As observed by Caldwell et.al (2010), leaders who implemented ethical stewardship are those who maximize long-term wealth amassment through the creation of important relationships that exhaust the possibilities of stakeholder ownership and commitment (Caldwell, Hayes, & Long, 2010). A research conducted by Ryan Buchholtz & Kolb (2010) studies the issues of stewardship theory and the assumptions of the goodwill of leaders and their interest in the maximization of the motivations of the employees. In the research, the authors were studying the relationships that exist between leaders and the corporate boards that govern their organization. The author asserts that good leaders are ethical leaders. A strong personal relationship that a leader shares with his subordinates influences a positive impact on the subordinates and makes them committed and motivated to do their duties, responsibilities and to ensure that they meet the organizational objectives. The authors assert that influential leaders have the capacity and capability to bring together workers to concentrate on one target through the consideration of time, commitment and dedication of the employees. This also helps them formulate positive attitudes towards their work and do everything probable to guarantee that they fulfil the responsibilities put on them by the organization.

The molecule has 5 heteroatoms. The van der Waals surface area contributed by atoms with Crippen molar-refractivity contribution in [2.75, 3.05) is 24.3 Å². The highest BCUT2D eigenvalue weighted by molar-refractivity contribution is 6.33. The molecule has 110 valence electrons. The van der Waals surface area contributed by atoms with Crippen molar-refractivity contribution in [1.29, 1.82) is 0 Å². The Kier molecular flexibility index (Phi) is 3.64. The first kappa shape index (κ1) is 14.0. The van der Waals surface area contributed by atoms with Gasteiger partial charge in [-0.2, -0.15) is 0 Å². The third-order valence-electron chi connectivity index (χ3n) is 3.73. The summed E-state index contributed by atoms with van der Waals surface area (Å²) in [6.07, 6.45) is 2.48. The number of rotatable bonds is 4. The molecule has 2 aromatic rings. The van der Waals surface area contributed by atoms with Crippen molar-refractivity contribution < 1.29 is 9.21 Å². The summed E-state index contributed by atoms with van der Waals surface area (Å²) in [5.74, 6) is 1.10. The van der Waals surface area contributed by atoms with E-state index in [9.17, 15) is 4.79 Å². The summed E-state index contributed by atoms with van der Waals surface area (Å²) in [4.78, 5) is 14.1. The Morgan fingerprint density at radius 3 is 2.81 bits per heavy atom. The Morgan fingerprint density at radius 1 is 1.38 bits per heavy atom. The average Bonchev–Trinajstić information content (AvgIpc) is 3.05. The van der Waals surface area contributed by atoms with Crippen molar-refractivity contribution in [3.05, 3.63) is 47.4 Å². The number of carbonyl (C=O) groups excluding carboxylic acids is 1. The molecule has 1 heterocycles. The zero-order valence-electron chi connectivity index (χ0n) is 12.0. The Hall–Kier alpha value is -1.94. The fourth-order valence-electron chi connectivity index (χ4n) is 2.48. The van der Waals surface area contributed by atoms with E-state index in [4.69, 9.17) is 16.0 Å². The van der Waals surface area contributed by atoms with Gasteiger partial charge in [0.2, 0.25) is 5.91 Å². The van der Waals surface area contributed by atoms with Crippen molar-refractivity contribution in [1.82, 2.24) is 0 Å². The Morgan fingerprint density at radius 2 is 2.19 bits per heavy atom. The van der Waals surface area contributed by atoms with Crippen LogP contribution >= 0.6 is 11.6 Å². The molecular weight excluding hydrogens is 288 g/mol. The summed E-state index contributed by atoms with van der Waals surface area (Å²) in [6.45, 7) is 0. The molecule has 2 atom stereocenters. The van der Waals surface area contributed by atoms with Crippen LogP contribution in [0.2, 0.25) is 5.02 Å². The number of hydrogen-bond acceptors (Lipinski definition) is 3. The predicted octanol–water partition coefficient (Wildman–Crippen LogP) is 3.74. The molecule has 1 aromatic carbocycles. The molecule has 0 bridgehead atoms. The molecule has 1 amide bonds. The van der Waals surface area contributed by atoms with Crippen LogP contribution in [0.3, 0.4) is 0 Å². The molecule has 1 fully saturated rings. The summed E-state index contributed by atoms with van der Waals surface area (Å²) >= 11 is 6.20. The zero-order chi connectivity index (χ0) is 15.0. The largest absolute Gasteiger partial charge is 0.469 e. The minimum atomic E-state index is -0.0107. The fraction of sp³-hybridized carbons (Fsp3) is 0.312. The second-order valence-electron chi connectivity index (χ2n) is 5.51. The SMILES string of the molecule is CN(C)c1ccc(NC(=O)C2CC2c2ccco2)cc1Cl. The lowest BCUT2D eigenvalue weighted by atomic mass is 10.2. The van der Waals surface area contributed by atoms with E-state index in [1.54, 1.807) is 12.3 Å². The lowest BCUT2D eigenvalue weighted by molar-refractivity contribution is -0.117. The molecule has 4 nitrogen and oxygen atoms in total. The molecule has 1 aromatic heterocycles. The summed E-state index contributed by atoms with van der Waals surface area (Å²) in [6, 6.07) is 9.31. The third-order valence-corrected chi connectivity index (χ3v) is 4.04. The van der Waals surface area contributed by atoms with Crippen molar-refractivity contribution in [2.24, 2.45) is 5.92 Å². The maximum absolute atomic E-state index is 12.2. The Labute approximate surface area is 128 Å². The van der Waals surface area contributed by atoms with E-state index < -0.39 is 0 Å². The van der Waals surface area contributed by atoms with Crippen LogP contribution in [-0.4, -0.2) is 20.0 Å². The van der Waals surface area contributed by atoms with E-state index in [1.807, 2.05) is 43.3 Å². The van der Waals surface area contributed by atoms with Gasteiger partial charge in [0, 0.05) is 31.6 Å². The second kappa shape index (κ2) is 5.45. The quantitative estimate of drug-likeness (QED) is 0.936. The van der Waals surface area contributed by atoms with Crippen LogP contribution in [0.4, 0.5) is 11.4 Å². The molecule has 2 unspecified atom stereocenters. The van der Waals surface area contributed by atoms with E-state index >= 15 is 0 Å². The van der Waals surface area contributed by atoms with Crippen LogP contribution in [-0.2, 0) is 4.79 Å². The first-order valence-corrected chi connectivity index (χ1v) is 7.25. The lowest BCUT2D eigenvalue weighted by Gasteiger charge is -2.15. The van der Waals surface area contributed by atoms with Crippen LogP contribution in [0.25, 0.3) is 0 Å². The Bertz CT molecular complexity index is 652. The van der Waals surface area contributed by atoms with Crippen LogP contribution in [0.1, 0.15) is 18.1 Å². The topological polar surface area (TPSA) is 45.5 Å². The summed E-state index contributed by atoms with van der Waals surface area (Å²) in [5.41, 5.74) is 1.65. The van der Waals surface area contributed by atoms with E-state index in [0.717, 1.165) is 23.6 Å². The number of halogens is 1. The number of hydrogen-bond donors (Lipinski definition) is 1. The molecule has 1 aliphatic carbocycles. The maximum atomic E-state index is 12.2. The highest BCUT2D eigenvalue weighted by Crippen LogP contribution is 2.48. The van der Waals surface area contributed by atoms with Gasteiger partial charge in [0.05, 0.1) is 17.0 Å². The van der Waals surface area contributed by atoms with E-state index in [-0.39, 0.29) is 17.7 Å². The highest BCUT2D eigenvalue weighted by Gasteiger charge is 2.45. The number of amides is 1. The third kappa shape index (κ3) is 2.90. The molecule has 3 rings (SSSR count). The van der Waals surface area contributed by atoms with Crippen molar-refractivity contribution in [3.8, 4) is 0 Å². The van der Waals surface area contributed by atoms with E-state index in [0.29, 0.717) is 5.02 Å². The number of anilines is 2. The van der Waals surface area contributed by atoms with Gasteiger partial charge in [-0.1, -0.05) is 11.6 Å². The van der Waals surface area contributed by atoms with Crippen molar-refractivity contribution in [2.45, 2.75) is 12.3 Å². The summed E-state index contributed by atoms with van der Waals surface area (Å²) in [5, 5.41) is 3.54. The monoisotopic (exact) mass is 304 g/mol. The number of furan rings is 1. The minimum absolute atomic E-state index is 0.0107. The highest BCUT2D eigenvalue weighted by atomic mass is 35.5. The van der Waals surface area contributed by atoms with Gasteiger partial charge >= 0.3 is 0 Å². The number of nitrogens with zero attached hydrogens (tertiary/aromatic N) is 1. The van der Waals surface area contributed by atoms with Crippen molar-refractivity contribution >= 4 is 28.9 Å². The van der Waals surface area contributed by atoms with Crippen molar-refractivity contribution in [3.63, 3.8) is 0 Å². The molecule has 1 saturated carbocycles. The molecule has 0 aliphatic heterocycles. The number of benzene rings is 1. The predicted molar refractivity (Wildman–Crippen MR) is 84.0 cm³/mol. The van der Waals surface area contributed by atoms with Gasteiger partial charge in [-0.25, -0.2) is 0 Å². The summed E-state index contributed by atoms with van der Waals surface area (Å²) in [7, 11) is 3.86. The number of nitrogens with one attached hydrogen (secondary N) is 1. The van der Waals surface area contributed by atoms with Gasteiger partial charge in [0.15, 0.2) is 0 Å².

Karnes (2009) asserts that lack of proper leadership in organizations leads to poor employer-employee relationships. The leadership in an organization performs an important function of linking employers and employees together (Karnes, 2009). When there is proper leadership that is guided by ethics, stewardship and trustworthiness it becomes easier for employees to form healthy relationships with their employers because of mutual understanding. However, when proper leadership is lacking, mutual relationships between employers and employees becomes lacking. A healthy relationship between employers and employees that is influenced by proper leadership is directly tied to the success of an organization. This works in the sense that employers are able to understand the resources and other provisions that employees need to remain motivated in performing their duties. In the same manner, the employees get to effectively understand what their employers require from them. Therefore, the two parties perform their duties and responsibilities and ensure that they meet the goals and objections set for the organization, thereby achieving success.